This is the text of the sermon I delivered at the congregation I serve -- Thomas Jefferson Memorial Church Unitarian Universalist. As always, you can listen to it if you'd prefer.
“After a long absence, The Twilight Zone returns with one of the most ambitious, expensive and controversial productions in broadcast history.” This description of a then still upcoming television program was published in a Scottish newspaper last week. It continues, “Sci-fi writers have dabbled often with alternative history stories – among the most common is the ‘What If The Nazis Had Won The Second World War’ setting – but this huge interactive virtual reality project, which will unfold on TV, in the press, and on Twitter over the next four years, sets out to build an ongoing alternative present. The story begins in a nightmarish version of 2017 in which huge sections of the US electorate have somehow been duped into voting to make Donald Trump president. It sounds far-fetched, and it is, but as it goes on it becomes more and more chillingly plausible. Today’s feature-length opener concentrates on the gaudy inauguration of President Trump, and the stirrings of protest and despair surrounding the ceremony, while pundits speculate gravely on what lies ahead. It’s a flawed piece, but a disturbing glimpse of the horrors we could stumble into, if we’re not careful.”
I checked it out. This was actually published in Scotland’s Sunday Herald as its description of Friday’s coverage of the Inauguration. “The story begins in a nightmarish version of 2017 …”
It was quite the weekend in DC, wasn’t it? About a quarter of a million people gathered on the Washington Mall on Friday to see Donald J. Trump sworn in as the nation’s 45th President. On Saturday, an estimated half of a million women, children, and men – but mostly women – descended on DC to make their presence and their voices seen, heard, and felt. Throughout the country, it’s been estimated that roughly 3-4 million people gathered in solidarity with what was once called “the Million Woman March.” And initial, rough estimates says that nearly 30,000 people gathered in the more than 670 sister demonstrations around the world. That … well … that’s a lot of people wanting to “speak truth to power,” a phrase that’s often identified as being of old Quaker origin but which seems to have actually been coined by civil rights leader Bayard Rustin.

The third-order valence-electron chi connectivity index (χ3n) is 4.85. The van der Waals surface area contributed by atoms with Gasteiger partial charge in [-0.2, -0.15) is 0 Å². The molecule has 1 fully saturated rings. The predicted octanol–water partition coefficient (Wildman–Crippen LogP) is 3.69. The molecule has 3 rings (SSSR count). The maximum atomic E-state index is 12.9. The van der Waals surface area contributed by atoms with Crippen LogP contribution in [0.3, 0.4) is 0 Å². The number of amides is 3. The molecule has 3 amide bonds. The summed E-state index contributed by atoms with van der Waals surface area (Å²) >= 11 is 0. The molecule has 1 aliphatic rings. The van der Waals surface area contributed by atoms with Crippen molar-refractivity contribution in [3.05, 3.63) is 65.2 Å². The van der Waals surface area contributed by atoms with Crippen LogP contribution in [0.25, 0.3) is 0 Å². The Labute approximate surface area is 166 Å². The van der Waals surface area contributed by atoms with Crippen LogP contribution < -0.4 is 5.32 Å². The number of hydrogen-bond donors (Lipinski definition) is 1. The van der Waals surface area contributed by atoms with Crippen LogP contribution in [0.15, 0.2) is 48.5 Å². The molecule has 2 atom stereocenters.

We’ve been exploring this month what it means to be “a people of prophecy,” and, perhaps more specifically, what it would mean to say that our Unitarian Universalist faith calls on us – as congregations and as individuals – calls on us to be “a people of prophecy.” The two busloads from our congregation who joined that gathered throng in DC, and the thousands of other UUs around the country, were living examples of at least part of the answer.
One way of understanding the word “prophecy,” of course, is to think about soothsayers and oracles, fortunetellers and clairvoyants. That’s not how I’m using the word this morning. Instead, I’m talking about “prophecy” as that thing those well-known prophets of the Jewish tradition were all about. I’m talking about “prophecy” as, “speaking truth to power.”
The Talmud teaches that during the Biblical period there were hundreds of thousands of prophets: at least twice as many as the 600,000 who were said to have left Egypt. For a variety of reasons, however, Jewish scripture only identifies 55 of them. The majority, but not all of those remembered, were men – there are stories of seven female prophets. And while that certainly isn’t it a lot, it’s worth noting that the Talmud reports that the prophetic ability of at least one of them, Sarah, was superior to that of her husband, Abraham. God told Abraham to listen to his wife and to do whatever she told him to, and said that he did not “ennoble” her, but that she “ennobled” him. Sarah would have brought Abraham to the March.
Gender identity aside, the prophets all spoke out for justice and against the injustices they saw in the society around them. Amos, for instance, cried out because he saw that the wealthy and the powerful oppressed the poor and dispossessed while, at the same time, pretending to be religiously observant. He said that the way those who had power treated those who did not was the measuring stick by which God would judge the whole nation. “I hate, I despise your religious festivals; I take no delight in your assemblies. … But let justice roll on like a river, righteousness like a never-failing stream!”
Hosea preached that the primary focus of God’s judgement was on the religious and secular leadership who willfully ignored God and deliberately abused those under their control. And while both the Northern Kingdom of Israel and the Southern Kingdom of Judah were to pay the price for this, the people themselves, if they repented, would feel God’s mercy. “I desired mercy, and not sacrifice; and the knowledge of God more than burnt offerings"
Micah rebuked Israel because of dishonesty in the marketplace and corruption in government, and warned that when a nation’s leadership fails to set the right example for their society, the society will crumble. “He has shown you, O human, what is good. And what does the Lord require of you? To act justly, to love mercy, and to walk humbly with your God.”
Over and over again the men and women the Jewish tradition remembers as prophets bravely lifted their voices to warn, to rebuke, to challenge. They said, in essence, “the way things are is not the way things are supposed to be, and if things don’t change, there’s going to be hell to pay.”